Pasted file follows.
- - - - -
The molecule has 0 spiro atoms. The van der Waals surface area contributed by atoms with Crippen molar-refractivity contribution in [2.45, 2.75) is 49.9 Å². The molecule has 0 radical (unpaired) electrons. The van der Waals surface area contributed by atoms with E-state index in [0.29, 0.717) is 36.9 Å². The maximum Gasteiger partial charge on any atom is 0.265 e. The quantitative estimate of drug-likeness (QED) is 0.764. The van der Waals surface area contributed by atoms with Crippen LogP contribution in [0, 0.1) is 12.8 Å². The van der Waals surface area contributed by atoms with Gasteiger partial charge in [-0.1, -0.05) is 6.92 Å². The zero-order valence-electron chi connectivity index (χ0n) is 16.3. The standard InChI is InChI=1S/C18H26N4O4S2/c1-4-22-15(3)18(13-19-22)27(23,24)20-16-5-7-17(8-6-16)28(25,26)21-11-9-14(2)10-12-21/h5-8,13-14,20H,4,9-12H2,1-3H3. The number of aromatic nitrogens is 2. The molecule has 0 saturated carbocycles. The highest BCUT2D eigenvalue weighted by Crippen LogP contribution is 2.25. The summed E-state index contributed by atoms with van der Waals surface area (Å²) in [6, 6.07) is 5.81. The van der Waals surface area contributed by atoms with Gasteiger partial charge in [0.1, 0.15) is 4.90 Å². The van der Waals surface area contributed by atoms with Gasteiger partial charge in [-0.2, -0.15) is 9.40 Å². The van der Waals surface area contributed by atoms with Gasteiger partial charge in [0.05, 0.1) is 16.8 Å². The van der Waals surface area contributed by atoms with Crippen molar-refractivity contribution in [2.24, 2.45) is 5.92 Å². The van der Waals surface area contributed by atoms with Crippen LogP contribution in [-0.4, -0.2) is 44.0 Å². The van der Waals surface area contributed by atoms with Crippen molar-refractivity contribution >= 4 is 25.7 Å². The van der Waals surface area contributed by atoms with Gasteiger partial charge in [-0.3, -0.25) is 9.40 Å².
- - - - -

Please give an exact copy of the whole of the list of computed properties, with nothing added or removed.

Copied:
The molecule has 0 spiro atoms. The van der Waals surface area contributed by atoms with Crippen molar-refractivity contribution in [2.45, 2.75) is 49.9 Å². The molecule has 0 radical (unpaired) electrons. The van der Waals surface area contributed by atoms with E-state index in [0.29, 0.717) is 36.9 Å². The maximum Gasteiger partial charge on any atom is 0.265 e. The quantitative estimate of drug-likeness (QED) is 0.764. The van der Waals surface area contributed by atoms with Crippen LogP contribution in [0, 0.1) is 12.8 Å². The van der Waals surface area contributed by atoms with Gasteiger partial charge in [-0.1, -0.05) is 6.92 Å². The zero-order valence-electron chi connectivity index (χ0n) is 16.3. The standard InChI is InChI=1S/C18H26N4O4S2/c1-4-22-15(3)18(13-19-22)27(23,24)20-16-5-7-17(8-6-16)28(25,26)21-11-9-14(2)10-12-21/h5-8,13-14,20H,4,9-12H2,1-3H3. The number of aromatic nitrogens is 2. The molecule has 0 saturated carbocycles. The highest BCUT2D eigenvalue weighted by Crippen LogP contribution is 2.25. The summed E-state index contributed by atoms with van der Waals surface area (Å²) in [6, 6.07) is 5.81. The van der Waals surface area contributed by atoms with Gasteiger partial charge in [0.1, 0.15) is 4.90 Å². The van der Waals surface area contributed by atoms with Gasteiger partial charge in [-0.2, -0.15) is 9.40 Å². The van der Waals surface area contributed by atoms with Gasteiger partial charge in [0.05, 0.1) is 16.8 Å². The van der Waals surface area contributed by atoms with Crippen molar-refractivity contribution in [2.24, 2.45) is 5.92 Å². The van der Waals surface area contributed by atoms with Crippen LogP contribution in [-0.4, -0.2) is 44.0 Å². The van der Waals surface area contributed by atoms with Crippen molar-refractivity contribution >= 4 is 25.7 Å². The van der Waals surface area contributed by atoms with Gasteiger partial charge in [-0.3, -0.25) is 9.40 Å².